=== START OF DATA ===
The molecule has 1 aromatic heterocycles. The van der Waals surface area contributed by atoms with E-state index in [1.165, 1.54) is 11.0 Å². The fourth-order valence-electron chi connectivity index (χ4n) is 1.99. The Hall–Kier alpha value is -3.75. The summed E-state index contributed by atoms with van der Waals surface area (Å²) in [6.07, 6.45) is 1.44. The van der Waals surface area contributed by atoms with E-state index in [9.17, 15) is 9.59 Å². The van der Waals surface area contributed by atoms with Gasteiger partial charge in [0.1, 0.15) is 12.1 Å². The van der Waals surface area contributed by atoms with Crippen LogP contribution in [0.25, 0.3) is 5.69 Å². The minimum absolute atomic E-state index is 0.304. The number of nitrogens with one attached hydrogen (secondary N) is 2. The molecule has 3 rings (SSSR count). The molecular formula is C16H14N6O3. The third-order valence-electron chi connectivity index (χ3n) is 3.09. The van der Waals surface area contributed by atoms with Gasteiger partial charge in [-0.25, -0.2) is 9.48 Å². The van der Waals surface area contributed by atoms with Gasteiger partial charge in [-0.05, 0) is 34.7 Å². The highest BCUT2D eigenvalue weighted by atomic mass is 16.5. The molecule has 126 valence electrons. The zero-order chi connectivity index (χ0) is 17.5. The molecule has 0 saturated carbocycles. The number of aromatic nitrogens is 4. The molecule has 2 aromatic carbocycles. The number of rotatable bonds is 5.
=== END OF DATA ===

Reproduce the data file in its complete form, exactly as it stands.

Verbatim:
The molecule has 1 aromatic heterocycles. The van der Waals surface area contributed by atoms with E-state index in [1.165, 1.54) is 11.0 Å². The fourth-order valence-electron chi connectivity index (χ4n) is 1.99. The Hall–Kier alpha value is -3.75. The summed E-state index contributed by atoms with van der Waals surface area (Å²) in [6.07, 6.45) is 1.44. The van der Waals surface area contributed by atoms with E-state index in [9.17, 15) is 9.59 Å². The van der Waals surface area contributed by atoms with Gasteiger partial charge in [0.1, 0.15) is 12.1 Å². The van der Waals surface area contributed by atoms with Crippen LogP contribution in [0.25, 0.3) is 5.69 Å². The minimum absolute atomic E-state index is 0.304. The number of nitrogens with one attached hydrogen (secondary N) is 2. The molecule has 3 rings (SSSR count). The molecular formula is C16H14N6O3. The third-order valence-electron chi connectivity index (χ3n) is 3.09. The van der Waals surface area contributed by atoms with Gasteiger partial charge in [-0.25, -0.2) is 9.48 Å². The van der Waals surface area contributed by atoms with Gasteiger partial charge in [-0.05, 0) is 34.7 Å². The highest BCUT2D eigenvalue weighted by atomic mass is 16.5. The molecule has 126 valence electrons. The zero-order chi connectivity index (χ0) is 17.5. The molecule has 0 saturated carbocycles. The number of aromatic nitrogens is 4. The molecule has 2 aromatic carbocycles. The number of rotatable bonds is 5.